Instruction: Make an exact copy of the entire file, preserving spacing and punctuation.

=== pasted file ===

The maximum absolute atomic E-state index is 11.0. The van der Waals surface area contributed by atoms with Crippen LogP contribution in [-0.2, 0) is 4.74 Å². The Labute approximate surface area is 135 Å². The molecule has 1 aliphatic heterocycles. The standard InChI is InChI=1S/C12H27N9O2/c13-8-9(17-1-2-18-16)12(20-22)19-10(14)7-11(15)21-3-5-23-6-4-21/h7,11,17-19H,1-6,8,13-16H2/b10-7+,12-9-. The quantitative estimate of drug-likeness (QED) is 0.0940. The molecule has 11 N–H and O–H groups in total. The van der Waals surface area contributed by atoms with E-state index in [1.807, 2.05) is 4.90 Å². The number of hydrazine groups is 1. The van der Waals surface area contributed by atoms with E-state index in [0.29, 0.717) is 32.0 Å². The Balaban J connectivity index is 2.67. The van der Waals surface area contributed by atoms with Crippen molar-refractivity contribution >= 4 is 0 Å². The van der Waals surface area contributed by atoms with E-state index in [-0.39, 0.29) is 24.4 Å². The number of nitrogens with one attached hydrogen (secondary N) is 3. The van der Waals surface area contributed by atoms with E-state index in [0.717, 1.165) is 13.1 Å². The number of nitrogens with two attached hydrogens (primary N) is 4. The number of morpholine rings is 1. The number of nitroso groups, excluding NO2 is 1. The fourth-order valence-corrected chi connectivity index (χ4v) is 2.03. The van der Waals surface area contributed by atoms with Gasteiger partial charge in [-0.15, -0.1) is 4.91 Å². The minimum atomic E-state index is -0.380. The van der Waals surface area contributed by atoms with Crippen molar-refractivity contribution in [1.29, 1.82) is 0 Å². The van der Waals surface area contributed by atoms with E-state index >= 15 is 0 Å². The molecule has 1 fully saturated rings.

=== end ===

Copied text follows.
The maximum absolute atomic E-state index is 11.0. The van der Waals surface area contributed by atoms with Crippen LogP contribution in [-0.2, 0) is 4.74 Å². The Labute approximate surface area is 135 Å². The molecule has 1 aliphatic heterocycles. The standard InChI is InChI=1S/C12H27N9O2/c13-8-9(17-1-2-18-16)12(20-22)19-10(14)7-11(15)21-3-5-23-6-4-21/h7,11,17-19H,1-6,8,13-16H2/b10-7+,12-9-. The quantitative estimate of drug-likeness (QED) is 0.0940. The molecule has 11 N–H and O–H groups in total. The van der Waals surface area contributed by atoms with E-state index in [1.807, 2.05) is 4.90 Å². The number of hydrazine groups is 1. The van der Waals surface area contributed by atoms with E-state index in [0.29, 0.717) is 32.0 Å². The Balaban J connectivity index is 2.67. The van der Waals surface area contributed by atoms with Crippen molar-refractivity contribution >= 4 is 0 Å². The van der Waals surface area contributed by atoms with E-state index in [-0.39, 0.29) is 24.4 Å². The number of nitrogens with one attached hydrogen (secondary N) is 3. The van der Waals surface area contributed by atoms with E-state index in [0.717, 1.165) is 13.1 Å². The number of nitrogens with two attached hydrogens (primary N) is 4. The number of morpholine rings is 1. The number of nitroso groups, excluding NO2 is 1. The fourth-order valence-corrected chi connectivity index (χ4v) is 2.03. The van der Waals surface area contributed by atoms with Gasteiger partial charge in [-0.15, -0.1) is 4.91 Å². The minimum atomic E-state index is -0.380. The van der Waals surface area contributed by atoms with Crippen molar-refractivity contribution in [1.29, 1.82) is 0 Å². The van der Waals surface area contributed by atoms with E-state index >= 15 is 0 Å². The molecule has 1 fully saturated rings.